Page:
O’Donnell wins fitness battle but faces another fight to get shirt back

Tommy O'Donnell: Relieved to have signed a new contract with Munster that will keep him at home until at least 2016.

RABODIRECT PRO12:
Munster v Scarlets
The contract is signed, the injury behind him and Tommy O’Donnell can breathe a sigh of relief that both he and Munster are heading into Christmas in a good place.

While his province goes into tomorrow night’s league game with Scarlets at Musgrave Park as leaders of the RaboDirect Pro12 on the back of a dramatic Heineken Cup win in Perpignan which leaves them top of Pool 6 with two games to play, O’Donnell is poised for just his second start of a season which had begun with high hopes.

The 26-year-old open side flanker enjoyed a breakout campaign in 2012-13, earning the Munster Player of the Year award for the season and parlaying that into his first Ireland Test caps against the USA and Canada over the summer.

It all looked good for the new season but having made his first appearance of 2013-14 off the bench in the opening league game against Edinburgh, disaster struck in his first start against Zebre in Italy on September 13 when he suffered a hyper-extension to his left knee.

It took 12 weeks to get back to fitness, but having re-emerged for Munster A in the B&I Cup game at Plymouth Albion a fortnight ago, O’Donnell came storming back last weekend, combining with fellow subs Denis Hurley and JJ Hanrahan to secure the try, scored by the latter, that rescued victory in France and kept Rob Penney’s side on track for the Heineken Cup quarter-finals.

“It’s great to be back. The year didn’t get off exactly the way I wanted but I knew once a timeline was established I targeted a couple of games, rehab went very well and I’m just glad to be back,” O’Donnell said.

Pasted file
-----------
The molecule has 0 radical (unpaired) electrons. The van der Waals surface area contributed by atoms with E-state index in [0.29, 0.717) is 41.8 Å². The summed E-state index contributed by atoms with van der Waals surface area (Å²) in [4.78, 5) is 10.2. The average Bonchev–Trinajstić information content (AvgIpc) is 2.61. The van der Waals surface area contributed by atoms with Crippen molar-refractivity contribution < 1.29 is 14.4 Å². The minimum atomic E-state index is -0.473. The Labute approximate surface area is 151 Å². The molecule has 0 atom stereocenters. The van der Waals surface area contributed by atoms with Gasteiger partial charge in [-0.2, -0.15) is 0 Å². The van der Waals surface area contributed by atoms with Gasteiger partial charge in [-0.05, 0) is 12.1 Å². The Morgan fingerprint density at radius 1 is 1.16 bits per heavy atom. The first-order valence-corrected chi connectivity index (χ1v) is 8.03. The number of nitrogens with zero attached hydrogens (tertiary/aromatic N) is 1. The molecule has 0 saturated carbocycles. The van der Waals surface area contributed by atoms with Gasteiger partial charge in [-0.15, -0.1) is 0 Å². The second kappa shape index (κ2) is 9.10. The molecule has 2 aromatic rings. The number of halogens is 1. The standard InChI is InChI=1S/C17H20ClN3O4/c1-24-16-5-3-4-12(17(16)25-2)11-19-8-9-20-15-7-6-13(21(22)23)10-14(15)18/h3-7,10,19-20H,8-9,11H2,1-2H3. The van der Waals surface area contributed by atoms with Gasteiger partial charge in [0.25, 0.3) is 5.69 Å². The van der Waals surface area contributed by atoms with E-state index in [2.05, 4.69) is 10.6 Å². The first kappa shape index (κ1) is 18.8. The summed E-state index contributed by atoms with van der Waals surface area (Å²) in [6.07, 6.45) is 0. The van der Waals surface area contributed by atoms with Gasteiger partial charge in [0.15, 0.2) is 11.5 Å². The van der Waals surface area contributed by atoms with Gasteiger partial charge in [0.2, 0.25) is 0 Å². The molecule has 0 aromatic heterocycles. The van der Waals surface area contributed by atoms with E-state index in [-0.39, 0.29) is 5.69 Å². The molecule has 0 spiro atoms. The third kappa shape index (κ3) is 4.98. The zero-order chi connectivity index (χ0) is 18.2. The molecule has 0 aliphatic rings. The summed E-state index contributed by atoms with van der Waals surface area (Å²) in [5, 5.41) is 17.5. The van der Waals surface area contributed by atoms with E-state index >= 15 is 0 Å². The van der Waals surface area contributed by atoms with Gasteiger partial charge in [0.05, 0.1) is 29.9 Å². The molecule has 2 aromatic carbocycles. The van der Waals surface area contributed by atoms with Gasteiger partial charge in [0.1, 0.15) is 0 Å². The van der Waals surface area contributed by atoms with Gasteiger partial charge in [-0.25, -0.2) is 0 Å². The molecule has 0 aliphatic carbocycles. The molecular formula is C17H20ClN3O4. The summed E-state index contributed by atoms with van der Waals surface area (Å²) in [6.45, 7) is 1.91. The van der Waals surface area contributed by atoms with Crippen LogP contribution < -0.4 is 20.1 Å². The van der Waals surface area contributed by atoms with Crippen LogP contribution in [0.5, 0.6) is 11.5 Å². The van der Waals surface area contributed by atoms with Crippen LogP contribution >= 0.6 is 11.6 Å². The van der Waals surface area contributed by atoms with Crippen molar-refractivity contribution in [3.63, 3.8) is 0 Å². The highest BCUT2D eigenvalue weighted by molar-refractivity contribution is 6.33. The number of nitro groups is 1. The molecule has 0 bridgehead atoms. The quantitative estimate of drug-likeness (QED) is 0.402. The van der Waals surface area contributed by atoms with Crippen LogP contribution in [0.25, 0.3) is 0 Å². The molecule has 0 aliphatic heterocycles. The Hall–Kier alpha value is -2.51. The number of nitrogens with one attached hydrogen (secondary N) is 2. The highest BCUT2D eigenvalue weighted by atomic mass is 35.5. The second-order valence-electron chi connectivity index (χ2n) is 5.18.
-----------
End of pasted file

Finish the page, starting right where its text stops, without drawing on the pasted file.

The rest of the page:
“I had my day or two being a bit bitter and a bit angry but once the surgery was over and done with it was healing every day and I just got on with it. I was given a [return] date of about 12 weeks and that’s what I went for, just went about what I did, icing, compressing, working, like preparing for a match but just getting yourself right again.”

Whatever frustrations O’Donnell felt at being sidelined were not eased by his contract situation at the time. His present two-year Munster deal was coming to an end the following June and his future needed to be resolved, which it was at the end of last month with a two-year extension that will keep him with his native province until June 2016.

“That was good as well. I was probably tense enough knowing I was in a contract year and knowing I had got injured so I was just happy that we worked out a deal. I’m very happy with the deal and staying here in Munster.”

O’Donnell’s was the first of quite a few important signatures this season that signal key players such as himself, Conor Murray and Donnacha Ryan believe a bright future awaits with Munster.